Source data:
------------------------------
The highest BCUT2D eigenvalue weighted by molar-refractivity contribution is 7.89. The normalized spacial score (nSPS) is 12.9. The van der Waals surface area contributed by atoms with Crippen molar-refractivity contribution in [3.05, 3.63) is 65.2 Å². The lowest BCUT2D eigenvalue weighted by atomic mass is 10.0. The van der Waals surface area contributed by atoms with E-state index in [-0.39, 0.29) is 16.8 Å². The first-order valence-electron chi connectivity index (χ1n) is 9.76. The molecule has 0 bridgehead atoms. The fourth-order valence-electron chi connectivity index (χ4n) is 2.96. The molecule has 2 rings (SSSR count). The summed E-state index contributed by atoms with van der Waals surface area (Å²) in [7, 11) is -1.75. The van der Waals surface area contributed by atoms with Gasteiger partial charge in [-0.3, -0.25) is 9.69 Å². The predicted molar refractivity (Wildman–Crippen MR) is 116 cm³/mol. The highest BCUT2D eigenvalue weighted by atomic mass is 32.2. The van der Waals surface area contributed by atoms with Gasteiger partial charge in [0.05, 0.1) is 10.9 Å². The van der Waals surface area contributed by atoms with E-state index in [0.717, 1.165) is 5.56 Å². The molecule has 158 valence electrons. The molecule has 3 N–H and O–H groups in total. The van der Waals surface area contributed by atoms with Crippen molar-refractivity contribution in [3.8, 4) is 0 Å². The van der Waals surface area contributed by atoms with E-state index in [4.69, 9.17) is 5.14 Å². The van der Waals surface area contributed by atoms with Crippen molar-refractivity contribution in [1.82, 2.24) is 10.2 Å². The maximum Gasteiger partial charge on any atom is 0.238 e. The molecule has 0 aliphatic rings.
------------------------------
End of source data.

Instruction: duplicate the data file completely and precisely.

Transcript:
The highest BCUT2D eigenvalue weighted by molar-refractivity contribution is 7.89. The normalized spacial score (nSPS) is 12.9. The van der Waals surface area contributed by atoms with Crippen molar-refractivity contribution in [3.05, 3.63) is 65.2 Å². The lowest BCUT2D eigenvalue weighted by atomic mass is 10.0. The van der Waals surface area contributed by atoms with E-state index in [-0.39, 0.29) is 16.8 Å². The first-order valence-electron chi connectivity index (χ1n) is 9.76. The molecule has 0 bridgehead atoms. The fourth-order valence-electron chi connectivity index (χ4n) is 2.96. The molecule has 2 rings (SSSR count). The summed E-state index contributed by atoms with van der Waals surface area (Å²) in [7, 11) is -1.75. The van der Waals surface area contributed by atoms with Gasteiger partial charge in [-0.3, -0.25) is 9.69 Å². The predicted molar refractivity (Wildman–Crippen MR) is 116 cm³/mol. The highest BCUT2D eigenvalue weighted by atomic mass is 32.2. The van der Waals surface area contributed by atoms with Gasteiger partial charge in [0.05, 0.1) is 10.9 Å². The van der Waals surface area contributed by atoms with E-state index in [0.717, 1.165) is 5.56 Å². The molecule has 158 valence electrons. The molecule has 3 N–H and O–H groups in total. The van der Waals surface area contributed by atoms with Crippen molar-refractivity contribution in [3.8, 4) is 0 Å². The van der Waals surface area contributed by atoms with E-state index in [4.69, 9.17) is 5.14 Å². The van der Waals surface area contributed by atoms with Crippen molar-refractivity contribution in [1.82, 2.24) is 10.2 Å². The maximum Gasteiger partial charge on any atom is 0.238 e. The molecule has 0 aliphatic rings.